Through the first 11 minutes of the first quarter Sunday in Game 1 between the Utah Jazz and Houston Rockets, the Jazz had their struggles getting going offensively, thanks in good part to being without starting point guard Ricky Rubio as he deals with a hamstring injury, but stayed within striking distance of the team that finished with by far the NBA’s best record in the regular season.
But as the Rockets have proved many times throughout the season, they can score in a hurry, as they closed the final 60 seconds of the frame on an 8-2 run to turn a 26-19 lead into a 34-21 advantage and didn’t look back in their 110-96 win.
First, Utah rookie Donovan Mitchell missed a wide-open 3-pointer that would have cut the deficit to just four, and Houston’s Chris Paul responded by making a trey that was decently contested by Derrick Favors.
The Rockets' lead was up to 10, 29-19
Jae Crowder then missed a good look from downtown that was generated by getting the ball inside to Favors, who then kicked it out to him. Paul made a jumper over Dante Exum on the other end of the floor, and the lead was 12.
Favors then made a tricky layup to stop the bleeding, but Luc Richard Mbah a Moute responded by making a 3-pointer with less than a second left on the first-quarter clock, and the Rockets owned a 34-21 edge.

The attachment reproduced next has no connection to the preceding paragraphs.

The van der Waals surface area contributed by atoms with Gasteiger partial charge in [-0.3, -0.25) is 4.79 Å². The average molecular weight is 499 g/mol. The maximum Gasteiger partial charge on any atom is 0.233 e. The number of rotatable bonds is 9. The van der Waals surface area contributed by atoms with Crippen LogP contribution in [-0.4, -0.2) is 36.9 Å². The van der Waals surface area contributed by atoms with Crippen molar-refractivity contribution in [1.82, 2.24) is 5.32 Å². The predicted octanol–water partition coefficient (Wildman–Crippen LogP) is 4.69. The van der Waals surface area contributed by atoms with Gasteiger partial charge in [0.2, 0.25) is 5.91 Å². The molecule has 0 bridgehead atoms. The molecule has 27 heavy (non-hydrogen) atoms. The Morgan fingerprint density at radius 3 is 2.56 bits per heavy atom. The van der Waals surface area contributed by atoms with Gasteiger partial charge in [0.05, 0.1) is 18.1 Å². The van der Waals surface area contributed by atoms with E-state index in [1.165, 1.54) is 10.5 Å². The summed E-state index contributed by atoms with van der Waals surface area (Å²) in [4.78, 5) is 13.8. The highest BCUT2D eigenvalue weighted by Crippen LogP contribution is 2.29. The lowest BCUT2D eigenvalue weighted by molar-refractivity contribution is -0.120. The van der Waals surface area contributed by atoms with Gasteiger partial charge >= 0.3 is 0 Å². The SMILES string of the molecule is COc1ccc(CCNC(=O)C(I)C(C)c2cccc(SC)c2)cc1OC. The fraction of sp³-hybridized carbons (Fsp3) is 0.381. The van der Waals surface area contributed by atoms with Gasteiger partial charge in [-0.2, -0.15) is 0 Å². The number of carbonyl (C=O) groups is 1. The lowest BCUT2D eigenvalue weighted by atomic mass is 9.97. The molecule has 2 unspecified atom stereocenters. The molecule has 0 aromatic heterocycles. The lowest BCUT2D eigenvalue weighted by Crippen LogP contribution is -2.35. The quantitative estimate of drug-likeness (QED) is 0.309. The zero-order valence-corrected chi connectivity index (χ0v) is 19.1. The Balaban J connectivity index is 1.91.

In all in the first quarter, Houston shot 58 percent from the field, including 4 of 6 from behind the 3-point line. The Jazz, made three of their six attempts from downtown in the first 12 minutes, but just 39 percent of their total shots from the field.
By halftime as the Rockets opened up a commanding 25-point lead, they were shooting a tremendous 62 percent from beyond the arc (8 of 13) while Utah was just 4 of 12 for a 33 percent clip.
Houston finished the game 17 of 32 from distance while the Jazz went just 7 of 22. The Rockets shot by far the most 3-pointers of any NBA team during the regular season, but made just over 36 percent of them. Utah had very little time to try to scout Houston for Game 1, but will need to figure out a way of slowing the Rockets’ long-range attack as the series progresses.
While Favors and Rudy Gobert played well with each other during the first-round series against the Oklahoma City Thunder, the Jazz were able to cut the deficit to just 11 in the fourth quarter with Jae Crowder playing the “power forward” position and Favors at center to match up with PJ Tucker and Clint Capela.
In all, Favors and Gobert played together just 14 minutes on Sunday after averaging 22 minutes per contest together against the Thunder. Will that trend continue throughout the rest of the series?